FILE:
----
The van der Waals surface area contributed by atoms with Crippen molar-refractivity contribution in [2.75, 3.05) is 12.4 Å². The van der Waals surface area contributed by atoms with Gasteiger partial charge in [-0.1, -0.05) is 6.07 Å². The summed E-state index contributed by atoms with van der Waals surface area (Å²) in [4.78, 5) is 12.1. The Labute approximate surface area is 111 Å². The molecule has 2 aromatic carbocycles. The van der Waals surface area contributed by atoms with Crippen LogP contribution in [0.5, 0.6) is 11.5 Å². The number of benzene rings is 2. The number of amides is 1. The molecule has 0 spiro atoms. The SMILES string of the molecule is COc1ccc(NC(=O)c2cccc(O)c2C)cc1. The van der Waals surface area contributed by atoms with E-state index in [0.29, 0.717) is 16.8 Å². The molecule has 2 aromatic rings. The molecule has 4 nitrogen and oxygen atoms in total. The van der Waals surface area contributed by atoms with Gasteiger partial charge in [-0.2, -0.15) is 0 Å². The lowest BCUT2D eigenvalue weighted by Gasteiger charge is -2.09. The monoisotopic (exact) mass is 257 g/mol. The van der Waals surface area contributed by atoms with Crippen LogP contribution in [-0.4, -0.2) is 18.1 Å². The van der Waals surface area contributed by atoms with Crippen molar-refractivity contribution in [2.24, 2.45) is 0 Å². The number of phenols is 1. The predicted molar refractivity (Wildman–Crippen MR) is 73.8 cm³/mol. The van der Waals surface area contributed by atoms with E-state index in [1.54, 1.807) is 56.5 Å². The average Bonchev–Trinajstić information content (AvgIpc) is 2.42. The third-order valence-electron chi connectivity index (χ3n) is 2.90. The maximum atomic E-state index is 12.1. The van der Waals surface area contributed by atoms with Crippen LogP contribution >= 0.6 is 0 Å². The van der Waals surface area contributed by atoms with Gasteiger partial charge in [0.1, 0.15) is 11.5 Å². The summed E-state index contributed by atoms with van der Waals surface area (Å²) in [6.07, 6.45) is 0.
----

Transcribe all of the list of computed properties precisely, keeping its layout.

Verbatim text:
The van der Waals surface area contributed by atoms with Crippen molar-refractivity contribution in [2.75, 3.05) is 12.4 Å². The van der Waals surface area contributed by atoms with Gasteiger partial charge in [-0.1, -0.05) is 6.07 Å². The summed E-state index contributed by atoms with van der Waals surface area (Å²) in [4.78, 5) is 12.1. The Labute approximate surface area is 111 Å². The molecule has 2 aromatic carbocycles. The van der Waals surface area contributed by atoms with Crippen LogP contribution in [0.5, 0.6) is 11.5 Å². The number of benzene rings is 2. The number of amides is 1. The molecule has 0 spiro atoms. The SMILES string of the molecule is COc1ccc(NC(=O)c2cccc(O)c2C)cc1. The van der Waals surface area contributed by atoms with E-state index in [0.29, 0.717) is 16.8 Å². The molecule has 2 aromatic rings. The molecule has 4 nitrogen and oxygen atoms in total. The van der Waals surface area contributed by atoms with Gasteiger partial charge in [-0.2, -0.15) is 0 Å². The lowest BCUT2D eigenvalue weighted by Gasteiger charge is -2.09. The monoisotopic (exact) mass is 257 g/mol. The van der Waals surface area contributed by atoms with Crippen LogP contribution in [-0.4, -0.2) is 18.1 Å². The van der Waals surface area contributed by atoms with Crippen molar-refractivity contribution in [2.24, 2.45) is 0 Å². The number of phenols is 1. The predicted molar refractivity (Wildman–Crippen MR) is 73.8 cm³/mol. The van der Waals surface area contributed by atoms with E-state index in [1.54, 1.807) is 56.5 Å². The average Bonchev–Trinajstić information content (AvgIpc) is 2.42. The third-order valence-electron chi connectivity index (χ3n) is 2.90. The maximum atomic E-state index is 12.1. The van der Waals surface area contributed by atoms with Crippen LogP contribution >= 0.6 is 0 Å². The van der Waals surface area contributed by atoms with Gasteiger partial charge in [0.1, 0.15) is 11.5 Å². The summed E-state index contributed by atoms with van der Waals surface area (Å²) in [6.07, 6.45) is 0.